LA Democrats, Media Still Misconnecting Dots in Kinde Durkee Scandal

MAILANDER’S LA-As LA's top local political scandal of the past decade involves a Democratic campaign treasurer, you'd think that someone in this town of Democrats could finally make something add up. 

But after five years of inquiries into what really went on in the Kinde Durkee fraud case, even the most interested parties are uninterested in balancing the books. 

Durkee you may recall, whom "Federal officials" put in the news last week, was sentenced to eight years in prison a year ago, and also ordered to pay $10.5 million to state and local Democrats for stealing campaign funds from them. 

That's a lot of grifting. In fact, according to my old banker's calcs, that amount could set five people up for life. 

You see, at 4% earnings or interest, $10 million grosses five souls $80,000 a year--in perpetuity. 

But the problem for state and local Democrats is, fourteen months after the conviction, they still can't get a story together on where Kinde Durkee's money actually went.  In fact, they're even blaming Kinde's love of ice cream.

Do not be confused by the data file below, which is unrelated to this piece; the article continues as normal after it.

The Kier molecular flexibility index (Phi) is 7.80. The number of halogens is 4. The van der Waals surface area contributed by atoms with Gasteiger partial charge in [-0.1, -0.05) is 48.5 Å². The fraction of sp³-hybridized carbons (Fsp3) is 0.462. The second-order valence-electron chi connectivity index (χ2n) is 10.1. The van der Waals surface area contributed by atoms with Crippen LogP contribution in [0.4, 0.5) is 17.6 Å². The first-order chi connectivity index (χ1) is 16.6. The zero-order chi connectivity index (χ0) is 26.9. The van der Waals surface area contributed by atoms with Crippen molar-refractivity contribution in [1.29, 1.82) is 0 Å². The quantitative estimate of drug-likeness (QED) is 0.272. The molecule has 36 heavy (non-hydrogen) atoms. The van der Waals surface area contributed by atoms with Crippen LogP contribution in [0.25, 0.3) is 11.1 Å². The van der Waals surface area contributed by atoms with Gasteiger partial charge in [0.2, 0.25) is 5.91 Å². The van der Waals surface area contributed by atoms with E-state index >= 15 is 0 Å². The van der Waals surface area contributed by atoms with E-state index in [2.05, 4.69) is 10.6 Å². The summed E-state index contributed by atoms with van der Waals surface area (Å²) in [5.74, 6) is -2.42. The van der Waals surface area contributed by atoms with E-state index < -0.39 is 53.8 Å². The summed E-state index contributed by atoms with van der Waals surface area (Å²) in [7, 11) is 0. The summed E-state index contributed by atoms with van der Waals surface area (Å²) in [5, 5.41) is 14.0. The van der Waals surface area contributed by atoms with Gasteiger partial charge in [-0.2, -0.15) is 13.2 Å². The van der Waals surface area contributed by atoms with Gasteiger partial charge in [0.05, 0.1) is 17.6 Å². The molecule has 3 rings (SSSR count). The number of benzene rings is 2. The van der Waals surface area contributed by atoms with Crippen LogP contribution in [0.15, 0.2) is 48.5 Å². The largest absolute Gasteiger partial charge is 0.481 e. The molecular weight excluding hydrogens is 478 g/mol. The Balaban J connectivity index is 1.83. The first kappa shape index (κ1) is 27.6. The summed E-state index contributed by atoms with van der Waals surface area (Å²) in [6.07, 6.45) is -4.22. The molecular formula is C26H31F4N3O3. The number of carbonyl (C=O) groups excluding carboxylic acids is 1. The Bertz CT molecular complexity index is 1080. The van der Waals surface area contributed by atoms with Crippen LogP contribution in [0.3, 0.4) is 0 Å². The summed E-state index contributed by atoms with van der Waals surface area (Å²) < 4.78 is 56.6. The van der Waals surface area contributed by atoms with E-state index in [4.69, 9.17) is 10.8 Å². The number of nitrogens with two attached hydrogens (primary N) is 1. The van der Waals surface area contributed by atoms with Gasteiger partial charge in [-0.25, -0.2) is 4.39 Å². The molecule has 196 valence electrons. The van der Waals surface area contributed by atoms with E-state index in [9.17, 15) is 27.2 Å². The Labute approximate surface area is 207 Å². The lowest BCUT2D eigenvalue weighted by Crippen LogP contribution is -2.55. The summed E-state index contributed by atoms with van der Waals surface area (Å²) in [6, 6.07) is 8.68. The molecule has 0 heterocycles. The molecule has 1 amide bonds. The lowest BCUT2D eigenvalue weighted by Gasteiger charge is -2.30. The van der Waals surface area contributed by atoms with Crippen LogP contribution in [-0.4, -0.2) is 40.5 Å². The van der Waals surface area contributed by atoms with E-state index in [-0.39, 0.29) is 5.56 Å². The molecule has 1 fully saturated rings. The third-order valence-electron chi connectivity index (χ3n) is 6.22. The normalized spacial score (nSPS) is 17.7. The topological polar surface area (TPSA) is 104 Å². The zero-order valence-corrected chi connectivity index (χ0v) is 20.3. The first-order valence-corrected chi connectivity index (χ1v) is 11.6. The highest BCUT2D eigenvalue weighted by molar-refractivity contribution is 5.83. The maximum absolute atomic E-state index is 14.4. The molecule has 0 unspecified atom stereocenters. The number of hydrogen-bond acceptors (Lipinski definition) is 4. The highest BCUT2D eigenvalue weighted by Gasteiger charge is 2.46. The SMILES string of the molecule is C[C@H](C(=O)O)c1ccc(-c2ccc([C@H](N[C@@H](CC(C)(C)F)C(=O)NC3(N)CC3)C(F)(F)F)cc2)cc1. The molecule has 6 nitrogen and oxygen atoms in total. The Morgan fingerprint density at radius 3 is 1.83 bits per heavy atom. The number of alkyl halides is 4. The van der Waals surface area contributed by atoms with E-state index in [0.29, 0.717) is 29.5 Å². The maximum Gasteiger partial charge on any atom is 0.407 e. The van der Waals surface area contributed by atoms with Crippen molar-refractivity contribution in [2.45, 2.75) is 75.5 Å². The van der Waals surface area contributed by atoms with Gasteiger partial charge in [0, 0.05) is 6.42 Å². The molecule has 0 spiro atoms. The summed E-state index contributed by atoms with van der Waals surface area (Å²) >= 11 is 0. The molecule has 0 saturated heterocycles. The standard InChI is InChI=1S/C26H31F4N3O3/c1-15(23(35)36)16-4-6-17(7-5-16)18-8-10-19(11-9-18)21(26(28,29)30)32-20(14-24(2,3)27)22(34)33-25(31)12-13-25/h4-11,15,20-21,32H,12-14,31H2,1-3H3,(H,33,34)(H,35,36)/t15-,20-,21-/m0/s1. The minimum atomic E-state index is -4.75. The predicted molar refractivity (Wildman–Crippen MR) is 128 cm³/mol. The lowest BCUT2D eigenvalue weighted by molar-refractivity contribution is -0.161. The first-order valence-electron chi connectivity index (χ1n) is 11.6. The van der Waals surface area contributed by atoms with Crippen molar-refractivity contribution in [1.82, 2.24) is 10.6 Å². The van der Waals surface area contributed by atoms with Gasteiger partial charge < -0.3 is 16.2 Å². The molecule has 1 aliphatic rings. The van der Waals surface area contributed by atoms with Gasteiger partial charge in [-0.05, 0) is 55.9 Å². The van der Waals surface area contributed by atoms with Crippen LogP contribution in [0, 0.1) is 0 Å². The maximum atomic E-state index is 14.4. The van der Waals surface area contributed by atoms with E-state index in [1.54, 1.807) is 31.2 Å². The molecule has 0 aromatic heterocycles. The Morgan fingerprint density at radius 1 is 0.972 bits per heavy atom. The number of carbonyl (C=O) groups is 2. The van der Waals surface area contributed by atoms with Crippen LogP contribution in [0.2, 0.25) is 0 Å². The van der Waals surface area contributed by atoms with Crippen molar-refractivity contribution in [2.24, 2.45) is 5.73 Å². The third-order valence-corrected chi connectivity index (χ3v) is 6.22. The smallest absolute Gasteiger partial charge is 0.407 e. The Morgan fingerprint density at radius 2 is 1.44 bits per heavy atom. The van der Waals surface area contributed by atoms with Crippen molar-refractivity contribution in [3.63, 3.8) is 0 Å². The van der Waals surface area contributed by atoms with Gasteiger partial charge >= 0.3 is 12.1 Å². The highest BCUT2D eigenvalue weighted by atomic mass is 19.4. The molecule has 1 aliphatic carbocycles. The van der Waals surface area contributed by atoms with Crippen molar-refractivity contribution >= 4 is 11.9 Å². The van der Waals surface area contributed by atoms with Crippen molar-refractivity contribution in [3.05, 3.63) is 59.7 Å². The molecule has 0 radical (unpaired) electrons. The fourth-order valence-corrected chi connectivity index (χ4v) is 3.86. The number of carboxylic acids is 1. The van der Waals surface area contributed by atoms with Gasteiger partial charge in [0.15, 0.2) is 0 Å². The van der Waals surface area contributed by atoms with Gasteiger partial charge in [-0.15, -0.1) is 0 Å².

After such a conviction, the defrauded typically get in queue to garner some cash back.  The top name claiming the top amount of swindle, Senator Dianne Feinstein, hasn't been able to retrieve even two percent of what she's owed.

Yet one of Feinstein's own attorneys in the case, Justin Berger, is ready to throw in the towel, apparently.  Berger told the LA Times last week that "We think the money was frittered away over the years. There is no big pot of money sitting somewhere." 


Now why on earth would Berger--representing the State's top defrauded Democrat--insist on that, when he's presumably hoping to get some money back for his client?

You may have a right to ask. Patrick McGreevy at the LA Times obviously didn't ask, but he's a journalist.

You might also have a right to ask why, even after a successful felony conviction, with Durkee not talking while safely secured in the concrete chateau for seven more years (watch the time go by rather more quickly than that), forensic accounting has been so inadequate that Berger and everyone else still has no idea where the money went.